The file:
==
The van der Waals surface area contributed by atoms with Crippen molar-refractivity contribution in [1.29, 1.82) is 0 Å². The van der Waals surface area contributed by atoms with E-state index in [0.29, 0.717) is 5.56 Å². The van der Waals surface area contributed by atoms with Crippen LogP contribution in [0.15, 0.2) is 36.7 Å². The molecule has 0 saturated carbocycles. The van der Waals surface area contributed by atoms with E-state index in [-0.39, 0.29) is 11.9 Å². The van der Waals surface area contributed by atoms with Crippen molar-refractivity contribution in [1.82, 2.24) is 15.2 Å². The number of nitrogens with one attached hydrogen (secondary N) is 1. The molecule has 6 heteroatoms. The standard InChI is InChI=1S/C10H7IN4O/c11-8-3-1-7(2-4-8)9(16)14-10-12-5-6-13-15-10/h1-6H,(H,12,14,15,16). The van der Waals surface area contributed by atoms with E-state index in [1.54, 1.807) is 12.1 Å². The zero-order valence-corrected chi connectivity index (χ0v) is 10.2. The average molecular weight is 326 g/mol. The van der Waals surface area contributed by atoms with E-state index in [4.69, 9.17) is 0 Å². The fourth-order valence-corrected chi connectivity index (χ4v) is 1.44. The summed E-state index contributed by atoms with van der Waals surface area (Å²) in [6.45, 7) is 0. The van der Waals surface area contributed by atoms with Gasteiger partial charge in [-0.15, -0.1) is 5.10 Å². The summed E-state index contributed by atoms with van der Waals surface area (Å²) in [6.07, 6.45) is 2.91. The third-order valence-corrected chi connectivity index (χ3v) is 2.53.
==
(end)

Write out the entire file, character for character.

The van der Waals surface area contributed by atoms with Crippen molar-refractivity contribution in [1.29, 1.82) is 0 Å². The van der Waals surface area contributed by atoms with E-state index in [0.29, 0.717) is 5.56 Å². The van der Waals surface area contributed by atoms with Crippen LogP contribution in [0.15, 0.2) is 36.7 Å². The molecule has 0 saturated carbocycles. The van der Waals surface area contributed by atoms with E-state index in [-0.39, 0.29) is 11.9 Å². The van der Waals surface area contributed by atoms with Crippen molar-refractivity contribution in [1.82, 2.24) is 15.2 Å². The number of nitrogens with one attached hydrogen (secondary N) is 1. The molecule has 6 heteroatoms. The standard InChI is InChI=1S/C10H7IN4O/c11-8-3-1-7(2-4-8)9(16)14-10-12-5-6-13-15-10/h1-6H,(H,12,14,15,16). The van der Waals surface area contributed by atoms with E-state index in [1.54, 1.807) is 12.1 Å². The zero-order valence-corrected chi connectivity index (χ0v) is 10.2. The average molecular weight is 326 g/mol. The van der Waals surface area contributed by atoms with E-state index in [4.69, 9.17) is 0 Å². The fourth-order valence-corrected chi connectivity index (χ4v) is 1.44. The summed E-state index contributed by atoms with van der Waals surface area (Å²) in [6.45, 7) is 0. The van der Waals surface area contributed by atoms with Gasteiger partial charge in [-0.15, -0.1) is 5.10 Å². The summed E-state index contributed by atoms with van der Waals surface area (Å²) in [6.07, 6.45) is 2.91. The third-order valence-corrected chi connectivity index (χ3v) is 2.53.